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Colonization with Staphylococcus aureus in Swedish nursing homes: A cross-sectional study
Linköping University, Department of Medical and Health Sciences, Division of Community Medicine. Linköping University, Faculty of Health Sciences.
Linköping University, Department of Clinical and Experimental Medicine, Medical Microbiology. Linköping University, Faculty of Health Sciences.
Linköping University, Department of Medical and Health Sciences, General Practice. Linköping University, Faculty of Health Sciences. Östergötlands Läns Landsting, Local Health Care Services in West Östergötland, Primary Health Care in Motala.
Department of Clinical Sciences in Malmö, Lund University, Sweden.
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2012 (English)In: Scandinavian Journal of Infectious Diseases, ISSN 0036-5548, E-ISSN 1651-1980, Vol. 44, no 1, 3-8 p.Article in journal (Refereed) Published
Abstract [en]

Background: Screening for bacterial colonization among risk populations could provide better estimates of the volume of the bacteria-related disease reservoir and the level of antimicrobial resistance, than do conventional laboratory reports. Methods: Two hundred and one participants at 10 Swedish nursing homes were screened for colonization with Staphylococcus aureus between January and October 2009. Of the 201 participants, 61 (30%) were male. The median age was 86 y. All participants were systematically sampled from the nasal mucosa, the pharyngeal mucosa, the groin, and active skin lesions, if any. Results: Ninety-nine of 199 participants (50%) were colonized with S. aureus. The colonization rate was 34% for the nose, 35% for throat, 10% for groin, and 54% for active skin lesions. An antibiotic-resistant S. aureus isolate was identified in 8.5% of all participants regardless of colonization status. A total of 24 resistant isolates were detected, and 21 of these were resistant to fluoroquinolones. There was no case of colonization with methicillin-resistant S. aureus (MRSA). Conclusions: The presence of resistant isolates was generally low, and the greater part of the resistance was fluoroquinolone-related. To achieve reasonable precision, screening programmes of this kind must include samples from both the nose and throat, and, although low, the prevalence of antimicrobial resistance in Swedish nursing homes still calls for reflection on how to use the fluoroquinolones wisely. © 2012 Informa Healthcare.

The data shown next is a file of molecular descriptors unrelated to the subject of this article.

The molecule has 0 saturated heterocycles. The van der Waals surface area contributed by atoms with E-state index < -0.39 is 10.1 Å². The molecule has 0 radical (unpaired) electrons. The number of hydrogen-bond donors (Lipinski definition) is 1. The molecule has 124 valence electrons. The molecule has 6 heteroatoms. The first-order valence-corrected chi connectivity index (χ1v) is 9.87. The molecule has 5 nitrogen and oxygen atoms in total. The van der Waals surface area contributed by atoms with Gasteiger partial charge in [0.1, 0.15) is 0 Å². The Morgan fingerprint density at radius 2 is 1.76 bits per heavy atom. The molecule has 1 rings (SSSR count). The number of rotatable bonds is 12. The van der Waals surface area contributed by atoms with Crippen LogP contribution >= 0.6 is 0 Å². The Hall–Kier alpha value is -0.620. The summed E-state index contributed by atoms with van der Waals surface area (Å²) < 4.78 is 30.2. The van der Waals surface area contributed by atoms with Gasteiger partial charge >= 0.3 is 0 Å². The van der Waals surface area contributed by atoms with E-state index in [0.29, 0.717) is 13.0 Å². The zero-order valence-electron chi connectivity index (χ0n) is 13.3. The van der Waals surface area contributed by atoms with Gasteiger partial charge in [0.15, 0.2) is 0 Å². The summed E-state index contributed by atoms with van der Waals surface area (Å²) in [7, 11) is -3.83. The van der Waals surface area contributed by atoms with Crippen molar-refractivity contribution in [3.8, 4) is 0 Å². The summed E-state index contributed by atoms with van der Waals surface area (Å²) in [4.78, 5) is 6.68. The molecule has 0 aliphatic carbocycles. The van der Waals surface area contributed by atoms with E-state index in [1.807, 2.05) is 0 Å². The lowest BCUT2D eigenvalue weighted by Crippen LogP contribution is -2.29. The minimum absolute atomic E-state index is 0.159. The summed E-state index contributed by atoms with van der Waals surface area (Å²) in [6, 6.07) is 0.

Place, publisher, year, edition, pages
Informa Healthcare , 2012. Vol. 44, no 1, 3-8 p.
Keyword [en]
Colonization; Drug resistance (bacterial); Methicillin-resistant Staphylococcus aureus; Nursing homes; Staphylococcus aureus
National Category
Medical and Health Sciences
Identifiers
URN: urn:nbn:se:liu:diva-74118DOI: 10.3109/00365548.2011.598875OAI: oai:DiVA.org:liu-74118DiVA: diva2:480891
Available from: 2012-01-20 Created: 2012-01-19 Last updated: 2017-12-08Bibliographically approved
In thesis
1. Microbiological Surveillance in Primary Health Care: New Aspects of Antimicrobial Resistance and Molecular Epidemiology in an Ageing Population